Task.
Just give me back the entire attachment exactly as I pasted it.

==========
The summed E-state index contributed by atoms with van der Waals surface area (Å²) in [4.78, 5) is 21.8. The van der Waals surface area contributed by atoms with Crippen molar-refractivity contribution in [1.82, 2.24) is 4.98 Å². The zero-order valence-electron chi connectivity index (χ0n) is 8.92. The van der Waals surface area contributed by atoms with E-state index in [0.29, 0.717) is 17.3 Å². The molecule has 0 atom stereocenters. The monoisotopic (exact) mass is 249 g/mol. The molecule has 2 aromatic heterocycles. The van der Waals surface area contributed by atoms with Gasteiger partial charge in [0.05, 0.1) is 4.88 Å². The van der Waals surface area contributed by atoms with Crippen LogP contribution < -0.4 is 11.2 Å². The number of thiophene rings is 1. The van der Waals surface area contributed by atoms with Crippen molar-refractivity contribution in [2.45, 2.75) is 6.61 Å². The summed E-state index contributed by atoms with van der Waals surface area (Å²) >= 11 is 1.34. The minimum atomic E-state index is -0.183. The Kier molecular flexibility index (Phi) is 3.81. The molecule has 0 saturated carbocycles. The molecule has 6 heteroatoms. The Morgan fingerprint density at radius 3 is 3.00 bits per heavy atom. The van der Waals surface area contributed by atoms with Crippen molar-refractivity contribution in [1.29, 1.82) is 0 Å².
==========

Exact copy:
The summed E-state index contributed by atoms with van der Waals surface area (Å²) in [4.78, 5) is 21.8. The van der Waals surface area contributed by atoms with Crippen molar-refractivity contribution in [1.82, 2.24) is 4.98 Å². The zero-order valence-electron chi connectivity index (χ0n) is 8.92. The van der Waals surface area contributed by atoms with E-state index in [0.29, 0.717) is 17.3 Å². The molecule has 0 atom stereocenters. The monoisotopic (exact) mass is 249 g/mol. The molecule has 2 aromatic heterocycles. The van der Waals surface area contributed by atoms with Gasteiger partial charge in [0.05, 0.1) is 4.88 Å². The van der Waals surface area contributed by atoms with Crippen LogP contribution < -0.4 is 11.2 Å². The number of thiophene rings is 1. The van der Waals surface area contributed by atoms with Crippen molar-refractivity contribution in [2.45, 2.75) is 6.61 Å². The summed E-state index contributed by atoms with van der Waals surface area (Å²) >= 11 is 1.34. The minimum atomic E-state index is -0.183. The Kier molecular flexibility index (Phi) is 3.81. The molecule has 0 saturated carbocycles. The molecule has 6 heteroatoms. The Morgan fingerprint density at radius 3 is 3.00 bits per heavy atom. The van der Waals surface area contributed by atoms with Crippen molar-refractivity contribution in [1.29, 1.82) is 0 Å².